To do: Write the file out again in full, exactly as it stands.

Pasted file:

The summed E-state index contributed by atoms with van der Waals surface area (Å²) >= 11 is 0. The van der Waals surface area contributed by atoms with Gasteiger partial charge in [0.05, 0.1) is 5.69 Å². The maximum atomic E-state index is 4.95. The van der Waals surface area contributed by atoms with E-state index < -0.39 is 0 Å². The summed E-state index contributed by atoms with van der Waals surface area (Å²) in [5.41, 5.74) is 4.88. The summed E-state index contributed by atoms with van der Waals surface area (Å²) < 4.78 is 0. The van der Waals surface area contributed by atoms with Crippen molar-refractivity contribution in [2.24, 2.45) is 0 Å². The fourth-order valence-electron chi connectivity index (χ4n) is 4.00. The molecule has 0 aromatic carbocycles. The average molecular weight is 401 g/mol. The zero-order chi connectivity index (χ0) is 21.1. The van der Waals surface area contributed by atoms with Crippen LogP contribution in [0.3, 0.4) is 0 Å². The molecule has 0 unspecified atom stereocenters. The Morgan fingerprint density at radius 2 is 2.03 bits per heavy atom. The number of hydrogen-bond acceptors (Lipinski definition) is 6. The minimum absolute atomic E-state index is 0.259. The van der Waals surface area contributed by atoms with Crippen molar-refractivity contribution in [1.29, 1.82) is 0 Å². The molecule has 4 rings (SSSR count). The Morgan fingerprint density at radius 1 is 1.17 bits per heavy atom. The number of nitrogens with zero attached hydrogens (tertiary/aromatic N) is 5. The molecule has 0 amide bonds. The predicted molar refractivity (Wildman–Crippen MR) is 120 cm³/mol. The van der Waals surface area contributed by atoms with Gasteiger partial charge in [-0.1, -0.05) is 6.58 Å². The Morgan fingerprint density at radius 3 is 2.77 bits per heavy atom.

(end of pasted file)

The summed E-state index contributed by atoms with van der Waals surface area (Å²) >= 11 is 0. The van der Waals surface area contributed by atoms with Gasteiger partial charge in [0.05, 0.1) is 5.69 Å². The maximum atomic E-state index is 4.95. The van der Waals surface area contributed by atoms with E-state index < -0.39 is 0 Å². The summed E-state index contributed by atoms with van der Waals surface area (Å²) in [5.41, 5.74) is 4.88. The summed E-state index contributed by atoms with van der Waals surface area (Å²) < 4.78 is 0. The van der Waals surface area contributed by atoms with Crippen molar-refractivity contribution in [2.24, 2.45) is 0 Å². The fourth-order valence-electron chi connectivity index (χ4n) is 4.00. The molecule has 0 aromatic carbocycles. The average molecular weight is 401 g/mol. The zero-order chi connectivity index (χ0) is 21.1. The van der Waals surface area contributed by atoms with Crippen LogP contribution in [0.3, 0.4) is 0 Å². The molecule has 0 unspecified atom stereocenters. The Morgan fingerprint density at radius 2 is 2.03 bits per heavy atom. The number of hydrogen-bond acceptors (Lipinski definition) is 6. The minimum absolute atomic E-state index is 0.259. The van der Waals surface area contributed by atoms with Crippen molar-refractivity contribution in [1.29, 1.82) is 0 Å². The molecule has 4 rings (SSSR count). The Morgan fingerprint density at radius 1 is 1.17 bits per heavy atom. The number of nitrogens with zero attached hydrogens (tertiary/aromatic N) is 5. The molecule has 0 amide bonds. The predicted molar refractivity (Wildman–Crippen MR) is 120 cm³/mol. The van der Waals surface area contributed by atoms with Gasteiger partial charge in [-0.1, -0.05) is 6.58 Å². The Morgan fingerprint density at radius 3 is 2.77 bits per heavy atom.